5 user 9 critic

Stolen (2005)

Not Rated | | Documentary | 27 September 2008 (Japan)
In March of 1990, two thieves dressed as Boston police officers gained entrance to the Isabella Stewart Gardner museum in Boston Massachusetts and successfully executed the largest art ... See full summary »


Rebecca Dreyfus


Sharon Guskin
3 wins & 1 nomination. See more awards »




Cast overview, first billed only:
Blythe Danner ... Isabella Stewart Gardner (voice)
Campbell Scott ... Bernard Berenson (voice)
Harold Smith Harold Smith ... Himself
Anthony Bailey Anthony Bailey ... Himself
Celeste Brusati Celeste Brusati ... Herself
Tracy Chevalier Tracy Chevalier ... Herself
Marie-Cécile Commère Marie-Cécile Commère ... Herself
Myles Conner Myles Conner ... Himself
Frank Dimaria Frank Dimaria ... Himself
Dick Ellis Dick Ellis ... Himself
Ron Gollobin Ron Gollobin ... Himself
Kate Miller ... Isabella Stewart Gardner
Nina Kaminer Nina Kaminer ... Herself
Eli Kirtz Eli Kirtz ... Himself
Tom Mashberg Tom Mashberg ... Himself


In March of 1990, two thieves dressed as Boston police officers gained entrance to the Isabella Stewart Gardner museum in Boston Massachusetts and successfully executed the largest art heist in modern history. Among the thirteen priceless works stolen was Vermeer's "The Concert" one of only 35 of the masters surviving works. Not a single one of the works has been recovered. STOLEN is a full exploration of the Gardner theft, and the fascinating, disparate characters involved: from the 19th century Grand dame Isabella Gardner to a private detective obsessed with finding the art to a terrorist organization with a penchant for stealing Vermeers. Written by Anonymous

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Not Rated






Release Date:

27 September 2008 (Japan) See more »

Filming Locations:

Boston, Massachusetts, USA See more »


Box Office

Opening Weekend USA:

$6,250, 23 April 2006

Gross USA:


Cumulative Worldwide Gross:

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Company Credits

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Technical Specs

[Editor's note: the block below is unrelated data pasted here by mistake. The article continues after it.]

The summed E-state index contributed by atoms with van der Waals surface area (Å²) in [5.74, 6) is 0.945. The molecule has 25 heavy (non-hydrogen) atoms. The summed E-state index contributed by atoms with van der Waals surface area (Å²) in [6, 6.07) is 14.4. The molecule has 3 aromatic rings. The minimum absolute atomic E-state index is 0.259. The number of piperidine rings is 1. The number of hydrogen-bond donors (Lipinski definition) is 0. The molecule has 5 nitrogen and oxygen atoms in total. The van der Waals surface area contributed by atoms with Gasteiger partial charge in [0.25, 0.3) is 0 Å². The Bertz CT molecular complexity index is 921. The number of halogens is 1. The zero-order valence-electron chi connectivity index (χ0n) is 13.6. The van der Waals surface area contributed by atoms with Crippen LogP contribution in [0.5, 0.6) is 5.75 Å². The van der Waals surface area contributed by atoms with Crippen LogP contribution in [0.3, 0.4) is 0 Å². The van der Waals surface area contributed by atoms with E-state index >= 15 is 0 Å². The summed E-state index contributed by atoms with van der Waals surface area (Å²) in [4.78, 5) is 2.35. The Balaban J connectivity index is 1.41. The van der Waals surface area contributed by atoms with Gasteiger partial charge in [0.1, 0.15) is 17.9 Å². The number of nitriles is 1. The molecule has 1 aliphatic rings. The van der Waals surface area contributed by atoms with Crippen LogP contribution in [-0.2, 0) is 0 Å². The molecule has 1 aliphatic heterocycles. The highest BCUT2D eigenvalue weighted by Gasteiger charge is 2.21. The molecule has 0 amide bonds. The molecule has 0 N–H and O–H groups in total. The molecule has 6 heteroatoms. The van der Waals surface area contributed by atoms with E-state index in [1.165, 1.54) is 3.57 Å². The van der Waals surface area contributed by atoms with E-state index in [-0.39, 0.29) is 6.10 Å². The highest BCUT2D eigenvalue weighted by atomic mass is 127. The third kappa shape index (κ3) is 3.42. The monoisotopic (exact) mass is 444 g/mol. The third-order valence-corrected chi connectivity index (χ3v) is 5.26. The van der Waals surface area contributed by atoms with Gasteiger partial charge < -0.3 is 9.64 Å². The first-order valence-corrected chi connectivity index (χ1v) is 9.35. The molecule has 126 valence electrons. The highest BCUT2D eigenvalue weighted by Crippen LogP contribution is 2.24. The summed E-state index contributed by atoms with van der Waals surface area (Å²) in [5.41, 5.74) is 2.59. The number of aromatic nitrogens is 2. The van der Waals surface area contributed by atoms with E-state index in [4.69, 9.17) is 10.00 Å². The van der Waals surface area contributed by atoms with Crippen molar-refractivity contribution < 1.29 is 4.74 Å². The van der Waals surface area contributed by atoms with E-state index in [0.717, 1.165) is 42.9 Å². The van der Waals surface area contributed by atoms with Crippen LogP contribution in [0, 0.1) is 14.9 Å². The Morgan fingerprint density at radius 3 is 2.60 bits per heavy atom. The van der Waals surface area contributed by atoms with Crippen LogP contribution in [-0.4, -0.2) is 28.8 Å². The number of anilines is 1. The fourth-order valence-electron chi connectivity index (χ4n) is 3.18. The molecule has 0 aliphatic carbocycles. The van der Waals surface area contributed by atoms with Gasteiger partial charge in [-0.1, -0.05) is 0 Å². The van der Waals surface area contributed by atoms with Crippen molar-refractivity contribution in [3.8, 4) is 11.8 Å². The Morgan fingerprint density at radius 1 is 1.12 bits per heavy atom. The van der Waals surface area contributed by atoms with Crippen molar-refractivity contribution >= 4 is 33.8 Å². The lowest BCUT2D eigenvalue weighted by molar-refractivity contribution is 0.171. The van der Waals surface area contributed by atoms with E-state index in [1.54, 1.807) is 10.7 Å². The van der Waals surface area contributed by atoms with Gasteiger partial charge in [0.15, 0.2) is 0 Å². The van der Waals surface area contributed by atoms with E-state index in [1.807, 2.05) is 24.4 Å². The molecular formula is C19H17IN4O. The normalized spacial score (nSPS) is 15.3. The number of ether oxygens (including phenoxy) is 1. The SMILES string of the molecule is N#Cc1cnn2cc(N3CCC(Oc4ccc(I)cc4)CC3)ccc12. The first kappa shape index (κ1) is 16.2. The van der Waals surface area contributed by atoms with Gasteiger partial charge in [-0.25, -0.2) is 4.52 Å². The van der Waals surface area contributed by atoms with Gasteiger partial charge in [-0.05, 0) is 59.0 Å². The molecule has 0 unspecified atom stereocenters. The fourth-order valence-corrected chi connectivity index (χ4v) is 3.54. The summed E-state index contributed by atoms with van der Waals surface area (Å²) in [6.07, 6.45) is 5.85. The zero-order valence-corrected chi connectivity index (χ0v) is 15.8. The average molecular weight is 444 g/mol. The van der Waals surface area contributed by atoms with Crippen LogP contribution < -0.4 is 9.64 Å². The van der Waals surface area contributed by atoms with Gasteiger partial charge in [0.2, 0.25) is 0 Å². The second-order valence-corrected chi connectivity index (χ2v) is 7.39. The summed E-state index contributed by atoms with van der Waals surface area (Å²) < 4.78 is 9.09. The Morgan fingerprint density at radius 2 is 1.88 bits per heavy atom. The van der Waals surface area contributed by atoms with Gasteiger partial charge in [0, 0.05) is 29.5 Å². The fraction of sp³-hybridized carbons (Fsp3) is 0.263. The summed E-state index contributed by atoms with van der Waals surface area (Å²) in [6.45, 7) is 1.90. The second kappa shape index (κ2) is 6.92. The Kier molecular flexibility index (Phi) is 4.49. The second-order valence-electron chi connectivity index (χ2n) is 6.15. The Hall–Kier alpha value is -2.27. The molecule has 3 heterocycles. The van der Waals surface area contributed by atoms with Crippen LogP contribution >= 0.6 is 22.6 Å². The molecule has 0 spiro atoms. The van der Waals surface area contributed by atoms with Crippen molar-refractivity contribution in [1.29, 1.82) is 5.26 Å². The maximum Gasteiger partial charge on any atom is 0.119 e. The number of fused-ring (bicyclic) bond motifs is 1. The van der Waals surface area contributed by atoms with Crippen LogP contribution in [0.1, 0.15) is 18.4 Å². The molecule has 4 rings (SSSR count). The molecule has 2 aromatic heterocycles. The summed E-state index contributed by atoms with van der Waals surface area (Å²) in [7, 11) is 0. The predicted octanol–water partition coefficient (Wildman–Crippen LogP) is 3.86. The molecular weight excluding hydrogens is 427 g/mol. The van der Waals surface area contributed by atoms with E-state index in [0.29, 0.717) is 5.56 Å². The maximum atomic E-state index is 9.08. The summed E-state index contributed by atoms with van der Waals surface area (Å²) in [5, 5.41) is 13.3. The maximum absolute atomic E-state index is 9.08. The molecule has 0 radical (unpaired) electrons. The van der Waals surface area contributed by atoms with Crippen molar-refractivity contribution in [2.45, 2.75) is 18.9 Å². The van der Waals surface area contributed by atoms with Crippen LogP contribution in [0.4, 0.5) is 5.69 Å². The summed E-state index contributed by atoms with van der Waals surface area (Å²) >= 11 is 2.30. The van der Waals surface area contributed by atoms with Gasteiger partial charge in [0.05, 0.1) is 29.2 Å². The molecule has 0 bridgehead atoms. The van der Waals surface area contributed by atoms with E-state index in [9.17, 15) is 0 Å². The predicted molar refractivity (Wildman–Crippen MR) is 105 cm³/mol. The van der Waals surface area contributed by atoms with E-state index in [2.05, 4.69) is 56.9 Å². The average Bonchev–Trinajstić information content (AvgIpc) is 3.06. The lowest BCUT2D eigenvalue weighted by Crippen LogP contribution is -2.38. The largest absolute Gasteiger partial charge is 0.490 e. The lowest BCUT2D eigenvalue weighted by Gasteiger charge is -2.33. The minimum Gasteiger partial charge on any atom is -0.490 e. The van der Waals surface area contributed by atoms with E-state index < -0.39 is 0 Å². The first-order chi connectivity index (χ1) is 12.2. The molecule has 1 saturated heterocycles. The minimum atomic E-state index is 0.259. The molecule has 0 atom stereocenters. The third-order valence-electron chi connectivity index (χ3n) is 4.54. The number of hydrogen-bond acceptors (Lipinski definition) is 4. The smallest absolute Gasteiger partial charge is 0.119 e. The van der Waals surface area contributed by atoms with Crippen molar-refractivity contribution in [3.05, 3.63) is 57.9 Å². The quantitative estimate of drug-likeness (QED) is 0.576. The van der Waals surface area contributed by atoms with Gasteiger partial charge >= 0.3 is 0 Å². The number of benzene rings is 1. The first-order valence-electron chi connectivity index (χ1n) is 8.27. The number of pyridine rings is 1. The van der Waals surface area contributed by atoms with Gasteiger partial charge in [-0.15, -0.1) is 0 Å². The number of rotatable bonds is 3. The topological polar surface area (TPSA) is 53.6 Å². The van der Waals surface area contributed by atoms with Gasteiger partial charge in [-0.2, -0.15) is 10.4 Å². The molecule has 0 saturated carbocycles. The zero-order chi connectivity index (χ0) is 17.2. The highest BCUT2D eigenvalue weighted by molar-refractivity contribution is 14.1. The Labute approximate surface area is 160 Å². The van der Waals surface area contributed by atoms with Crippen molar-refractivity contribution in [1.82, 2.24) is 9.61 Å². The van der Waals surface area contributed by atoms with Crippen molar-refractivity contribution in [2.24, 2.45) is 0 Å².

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Did You Know?


Edited into Independent Lens: Stolen (2005) See more »

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User Reviews

an object lesson
17 June 2010 | by cythareaSee all my reviews

As an American woman of African, and a little bit of European, descent, I found it interesting how the people featured in the movie identified so intensely with European art objects. It explained a lot to me about European cultural dominance. Much is made in the film about Mrs. Gardener's love affair with Venice, obsession with "salvaging" European architectural fixtures, etc., to the point of even calling herself "Europa." I understand the concept of how certain human-made objects can be esteemed to the level of the sacred by the culture that produced them. But I just can't get worked up about these stolen paintings as if their theft represents an atrocity against humanity. I do love paintings, and have been moved greatly by looking on many wondrous works over the years by a diverse range of artists, from Goya to Jacob Lawrence, but there's always more where that came from. Let's move on to supporting the next generation of Vermeers. Or just wake up to the beauty of a neighborhood mural celebrating local lives. Just because these paintings were enshrined by this museum did not make them impervious to criminality. In terms of style, this documentary was repetitive and low on insights. I was disappointed in the way the filmmaker so often took the sappy, handwringing route, spent far too much screen time on the suffering art investigator, without exploring what one of the experts said: "It's not about the admiration of art; the theft was about power."

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